I grew up in the ‘80s and my dad was a big Lakers fan, so it was always just in my blood. A few years ago, we were opening for Muse on a big arena tour and…I got into the Boston Celtics’ dressing room and got a picture flipping off their logo.
BY WILLIAM LENNON
‘90s music purists have a tendency to dismiss them as a Smashing Pumpkins redux. And to many more casual audiophiles, they’re nothing more than the band behind “Lazy Eye.” But anyone who stops there misses the chance to loop-de-loop through the less explored quadrants of The Silversun Pickups’ haunted cosmos. Their previous album, Neck of the Woods, was a moody, atmospheric tangent that could have been a B-side for the Twin Peaks OST while their newest record, Better Nature, is being heralded as their foray into synth pop and electronica. Lead singer Brian Aubert has described Better Nature as being like “a quantum universe,” but drummer Chritopher Guanlao cited some additional, more unexpected influences when he spoke with Chicago INNERVIEW.
Chicago INNERVIEW: So there’s been a lot of talk about how ‘loose’ the recording process for Better Nature was. This has to be a pretty steep departure from recording Neck of the Woods, which is almost a concept album in that it imitates the structure of a horror movie.
Christopher Guanlao: Well when we did Neck of the Woods, we did a lot of pre-production. Then we went into the studio and Jacknife Lee, our producer, basically dismantled all our work. By Better Nature, we had learned that we didn’t want to do too much pre-production because there was no point. Things were going to change. Plus we had a whole different set of references. This time around, we were all about Spaghetti Westerns. We were getting into those kinds of guttural noises, like an Ennio Morricone type thing.
Chicago INNERVIEW: You set up your cymbals higher than most other drummers…Can you talk a little bit about why you do this?
Christopher Guanlao: It’s funny because over the years, I’ve made up a bunch of silly reasons for why I do it. Like, the technical reason I’ll say is that I like to mic the cymbal from the bottom so it isolates the sound, so it’s brighter in the mix. Another one I’ve said is that I like to get a good wind-up so I can hit it really hard. Yeah, but it’s really nothing. The jig is up. Early on, when we were starting to play a lot of shows, this kid came up to me and said it reminded him of me slam-dunking a basketball. I liked that because I’m not very tall. So when he said that, I was like, ‘that’s a good enough reason for me to keep doing that.’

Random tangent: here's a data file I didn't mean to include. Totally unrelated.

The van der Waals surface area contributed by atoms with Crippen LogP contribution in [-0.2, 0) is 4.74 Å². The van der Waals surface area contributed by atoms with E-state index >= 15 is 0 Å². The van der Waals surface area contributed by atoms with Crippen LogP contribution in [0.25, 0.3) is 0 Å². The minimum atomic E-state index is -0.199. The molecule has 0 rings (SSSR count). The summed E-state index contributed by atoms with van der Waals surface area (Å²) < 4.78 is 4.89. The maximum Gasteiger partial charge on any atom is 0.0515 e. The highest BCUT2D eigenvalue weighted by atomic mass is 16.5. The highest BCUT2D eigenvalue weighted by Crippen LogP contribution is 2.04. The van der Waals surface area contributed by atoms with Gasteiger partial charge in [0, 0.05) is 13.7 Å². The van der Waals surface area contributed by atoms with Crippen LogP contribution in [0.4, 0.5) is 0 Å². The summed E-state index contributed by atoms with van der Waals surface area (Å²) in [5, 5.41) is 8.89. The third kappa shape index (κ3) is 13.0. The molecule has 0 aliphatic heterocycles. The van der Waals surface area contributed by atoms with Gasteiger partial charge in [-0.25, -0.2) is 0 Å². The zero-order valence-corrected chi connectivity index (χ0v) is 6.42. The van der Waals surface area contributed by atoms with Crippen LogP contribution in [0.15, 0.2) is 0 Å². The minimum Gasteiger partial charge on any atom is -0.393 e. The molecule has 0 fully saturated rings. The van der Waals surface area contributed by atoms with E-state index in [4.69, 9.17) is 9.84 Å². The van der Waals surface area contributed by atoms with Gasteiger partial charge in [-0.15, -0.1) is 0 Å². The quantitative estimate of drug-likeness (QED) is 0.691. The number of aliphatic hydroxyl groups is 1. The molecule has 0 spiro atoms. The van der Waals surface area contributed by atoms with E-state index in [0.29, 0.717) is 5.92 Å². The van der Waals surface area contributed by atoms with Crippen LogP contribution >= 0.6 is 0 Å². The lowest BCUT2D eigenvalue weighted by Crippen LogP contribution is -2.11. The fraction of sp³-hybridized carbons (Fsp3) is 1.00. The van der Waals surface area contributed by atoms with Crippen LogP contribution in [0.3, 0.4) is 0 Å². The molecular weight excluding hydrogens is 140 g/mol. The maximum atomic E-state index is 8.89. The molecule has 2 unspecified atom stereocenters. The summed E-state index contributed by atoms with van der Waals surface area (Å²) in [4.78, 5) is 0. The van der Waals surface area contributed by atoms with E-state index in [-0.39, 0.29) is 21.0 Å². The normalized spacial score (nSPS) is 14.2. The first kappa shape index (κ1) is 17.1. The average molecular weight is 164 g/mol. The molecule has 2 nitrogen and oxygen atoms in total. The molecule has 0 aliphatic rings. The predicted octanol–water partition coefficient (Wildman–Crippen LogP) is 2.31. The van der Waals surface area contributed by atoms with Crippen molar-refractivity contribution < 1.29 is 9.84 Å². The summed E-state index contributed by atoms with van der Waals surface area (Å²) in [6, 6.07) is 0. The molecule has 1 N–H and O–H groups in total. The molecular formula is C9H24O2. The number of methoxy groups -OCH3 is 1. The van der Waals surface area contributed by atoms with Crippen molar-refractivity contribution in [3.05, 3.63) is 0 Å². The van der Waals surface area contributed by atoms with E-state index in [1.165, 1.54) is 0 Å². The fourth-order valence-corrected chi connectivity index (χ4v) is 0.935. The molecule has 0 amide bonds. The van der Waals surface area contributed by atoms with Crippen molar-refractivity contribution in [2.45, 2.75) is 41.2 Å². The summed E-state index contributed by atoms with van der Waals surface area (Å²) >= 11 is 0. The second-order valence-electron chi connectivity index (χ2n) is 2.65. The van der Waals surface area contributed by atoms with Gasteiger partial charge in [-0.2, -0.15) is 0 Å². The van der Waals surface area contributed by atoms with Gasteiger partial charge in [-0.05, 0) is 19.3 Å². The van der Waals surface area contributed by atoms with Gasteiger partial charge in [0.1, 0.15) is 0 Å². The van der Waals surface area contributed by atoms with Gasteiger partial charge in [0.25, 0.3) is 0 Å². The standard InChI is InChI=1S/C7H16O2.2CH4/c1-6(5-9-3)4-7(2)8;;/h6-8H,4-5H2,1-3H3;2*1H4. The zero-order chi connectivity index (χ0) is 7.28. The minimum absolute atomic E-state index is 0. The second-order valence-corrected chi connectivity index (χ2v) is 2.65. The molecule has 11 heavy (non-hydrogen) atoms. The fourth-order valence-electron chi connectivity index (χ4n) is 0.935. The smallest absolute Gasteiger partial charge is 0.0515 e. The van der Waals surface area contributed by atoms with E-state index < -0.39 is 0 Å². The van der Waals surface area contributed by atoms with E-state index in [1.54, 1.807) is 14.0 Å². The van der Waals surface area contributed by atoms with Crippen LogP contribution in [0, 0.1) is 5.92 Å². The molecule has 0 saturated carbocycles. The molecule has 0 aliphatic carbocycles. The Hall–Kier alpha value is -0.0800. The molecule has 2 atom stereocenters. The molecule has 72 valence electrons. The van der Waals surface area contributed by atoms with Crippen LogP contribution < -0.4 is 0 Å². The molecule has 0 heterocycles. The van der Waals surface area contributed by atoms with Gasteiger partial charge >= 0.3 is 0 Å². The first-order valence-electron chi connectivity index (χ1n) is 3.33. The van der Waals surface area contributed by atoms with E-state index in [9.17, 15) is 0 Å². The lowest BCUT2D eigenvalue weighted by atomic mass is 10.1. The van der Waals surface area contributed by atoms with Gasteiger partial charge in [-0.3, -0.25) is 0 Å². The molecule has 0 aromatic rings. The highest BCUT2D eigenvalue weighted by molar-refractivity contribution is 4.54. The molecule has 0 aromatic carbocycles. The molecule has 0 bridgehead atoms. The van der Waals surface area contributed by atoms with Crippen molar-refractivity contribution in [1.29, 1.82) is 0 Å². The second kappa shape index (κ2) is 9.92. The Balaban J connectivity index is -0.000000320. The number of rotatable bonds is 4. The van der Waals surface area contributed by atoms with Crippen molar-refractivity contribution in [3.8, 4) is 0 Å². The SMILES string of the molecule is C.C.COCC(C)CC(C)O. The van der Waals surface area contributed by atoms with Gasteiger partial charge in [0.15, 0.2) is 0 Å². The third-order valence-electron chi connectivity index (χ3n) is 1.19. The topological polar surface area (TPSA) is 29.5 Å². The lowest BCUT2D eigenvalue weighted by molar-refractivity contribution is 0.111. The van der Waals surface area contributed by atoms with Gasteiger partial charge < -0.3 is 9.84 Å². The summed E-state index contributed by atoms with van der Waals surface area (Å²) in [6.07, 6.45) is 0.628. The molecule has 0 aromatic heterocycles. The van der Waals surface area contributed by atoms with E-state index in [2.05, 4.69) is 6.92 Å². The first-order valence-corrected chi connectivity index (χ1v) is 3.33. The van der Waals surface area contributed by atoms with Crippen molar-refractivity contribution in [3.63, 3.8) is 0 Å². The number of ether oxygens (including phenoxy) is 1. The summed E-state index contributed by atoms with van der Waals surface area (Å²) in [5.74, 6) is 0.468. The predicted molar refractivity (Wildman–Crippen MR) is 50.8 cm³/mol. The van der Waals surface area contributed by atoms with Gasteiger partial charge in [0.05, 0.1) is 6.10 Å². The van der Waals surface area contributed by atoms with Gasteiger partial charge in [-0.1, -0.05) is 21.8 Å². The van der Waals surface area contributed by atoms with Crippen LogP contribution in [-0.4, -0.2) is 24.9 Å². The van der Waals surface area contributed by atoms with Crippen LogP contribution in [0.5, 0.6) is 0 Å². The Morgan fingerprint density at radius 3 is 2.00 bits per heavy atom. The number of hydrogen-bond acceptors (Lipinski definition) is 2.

CI: Could you do me a favor and nerd out on Radiohead real quick?
CG: When The Bends came out, I remember being a kid in L.A. and seeing an ad in the newspaper that they were going to play a show at Tower Records. And I was like, ‘that sounds cool. A free show. At midnight. I’m gonna check it out.’ And Radiohead played in the store! There were maybe a hundred people there, and they moved some CD racks aside and they just played. And it wasn’t acoustic! I thought it would be, but it was full-on. Full band, amps, everything. It just blew me away. And that album. I mean, The Bends is still one of my all-time favorites. One song after another is just amazing. After that they were just always one of my favorite bands, even before OK Computer took it to the next level…And that’s what we try to do. We try to make things interesting like they do, the way they push the envelope constantly.
CI: You’re also known as a huge Lakers fan…Can you talk a little bit about being a basketball fan on tour?
CG: I don’t know if you’ve seen my drum kit, but I’ve got purple and gold vista lights set up around it. I grew up in the ‘80s and my dad was a big Lakers fan, so it was always just in my blood. A few years ago, we were opening for Muse on a big arena tour and I was nerding out. Every arena we played I knew, because I watch so much basketball…So I did this project where at every arena, I stood in front of the team’s logo with my Lakers shirt on. And I got my drum tech to help me out. He was my photographer and right-hand man. I think I got into the Boston Celtics’ dressing room and got a picture flipping off their logo. Some places were harder than others, specifically at the Toyota Center. I think the security guards were onto me because they would not let me near any Houston Rockets logos.
CI: I’m guessing word got around?
CG: Yeah, but in the end I took 10 or 12 venue photos…I ended up doing an ESPN article about it! I gave them some of my pictures, so that was awesome.